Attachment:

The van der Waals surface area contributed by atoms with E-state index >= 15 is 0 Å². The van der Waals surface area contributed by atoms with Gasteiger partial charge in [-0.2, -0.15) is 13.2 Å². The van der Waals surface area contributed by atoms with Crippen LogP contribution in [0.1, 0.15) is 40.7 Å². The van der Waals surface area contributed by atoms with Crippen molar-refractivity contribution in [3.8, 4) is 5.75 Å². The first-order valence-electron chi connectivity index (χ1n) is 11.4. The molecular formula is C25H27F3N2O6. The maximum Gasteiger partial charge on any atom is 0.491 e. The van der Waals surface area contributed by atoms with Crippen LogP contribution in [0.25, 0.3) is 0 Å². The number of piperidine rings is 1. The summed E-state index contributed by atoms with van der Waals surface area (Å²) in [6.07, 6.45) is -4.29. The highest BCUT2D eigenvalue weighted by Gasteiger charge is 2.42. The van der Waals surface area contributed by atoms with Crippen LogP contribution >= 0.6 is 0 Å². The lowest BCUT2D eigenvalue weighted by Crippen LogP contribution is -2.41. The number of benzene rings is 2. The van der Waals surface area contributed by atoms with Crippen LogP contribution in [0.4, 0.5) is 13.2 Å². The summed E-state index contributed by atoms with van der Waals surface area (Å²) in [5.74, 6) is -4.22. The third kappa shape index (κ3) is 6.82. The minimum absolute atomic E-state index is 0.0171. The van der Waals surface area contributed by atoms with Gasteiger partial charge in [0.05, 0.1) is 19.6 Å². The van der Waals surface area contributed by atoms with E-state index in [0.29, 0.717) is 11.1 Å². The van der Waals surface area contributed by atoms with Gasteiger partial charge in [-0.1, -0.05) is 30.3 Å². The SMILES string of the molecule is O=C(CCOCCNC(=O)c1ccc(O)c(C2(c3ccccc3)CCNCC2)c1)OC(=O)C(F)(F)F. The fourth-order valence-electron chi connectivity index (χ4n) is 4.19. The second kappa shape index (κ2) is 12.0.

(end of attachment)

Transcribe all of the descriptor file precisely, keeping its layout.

The van der Waals surface area contributed by atoms with E-state index >= 15 is 0 Å². The van der Waals surface area contributed by atoms with Gasteiger partial charge in [-0.2, -0.15) is 13.2 Å². The van der Waals surface area contributed by atoms with Crippen LogP contribution in [0.1, 0.15) is 40.7 Å². The van der Waals surface area contributed by atoms with Crippen molar-refractivity contribution in [3.8, 4) is 5.75 Å². The first-order valence-electron chi connectivity index (χ1n) is 11.4. The molecular formula is C25H27F3N2O6. The maximum Gasteiger partial charge on any atom is 0.491 e. The van der Waals surface area contributed by atoms with Crippen LogP contribution in [0.25, 0.3) is 0 Å². The number of piperidine rings is 1. The summed E-state index contributed by atoms with van der Waals surface area (Å²) in [6.07, 6.45) is -4.29. The highest BCUT2D eigenvalue weighted by Gasteiger charge is 2.42. The van der Waals surface area contributed by atoms with Crippen LogP contribution >= 0.6 is 0 Å². The lowest BCUT2D eigenvalue weighted by Crippen LogP contribution is -2.41. The number of benzene rings is 2. The van der Waals surface area contributed by atoms with Crippen LogP contribution in [0.4, 0.5) is 13.2 Å². The summed E-state index contributed by atoms with van der Waals surface area (Å²) in [5.74, 6) is -4.22. The third kappa shape index (κ3) is 6.82. The minimum absolute atomic E-state index is 0.0171. The van der Waals surface area contributed by atoms with Gasteiger partial charge in [0.05, 0.1) is 19.6 Å². The van der Waals surface area contributed by atoms with E-state index in [0.29, 0.717) is 11.1 Å². The van der Waals surface area contributed by atoms with Gasteiger partial charge in [-0.1, -0.05) is 30.3 Å². The SMILES string of the molecule is O=C(CCOCCNC(=O)c1ccc(O)c(C2(c3ccccc3)CCNCC2)c1)OC(=O)C(F)(F)F. The fourth-order valence-electron chi connectivity index (χ4n) is 4.19. The second kappa shape index (κ2) is 12.0.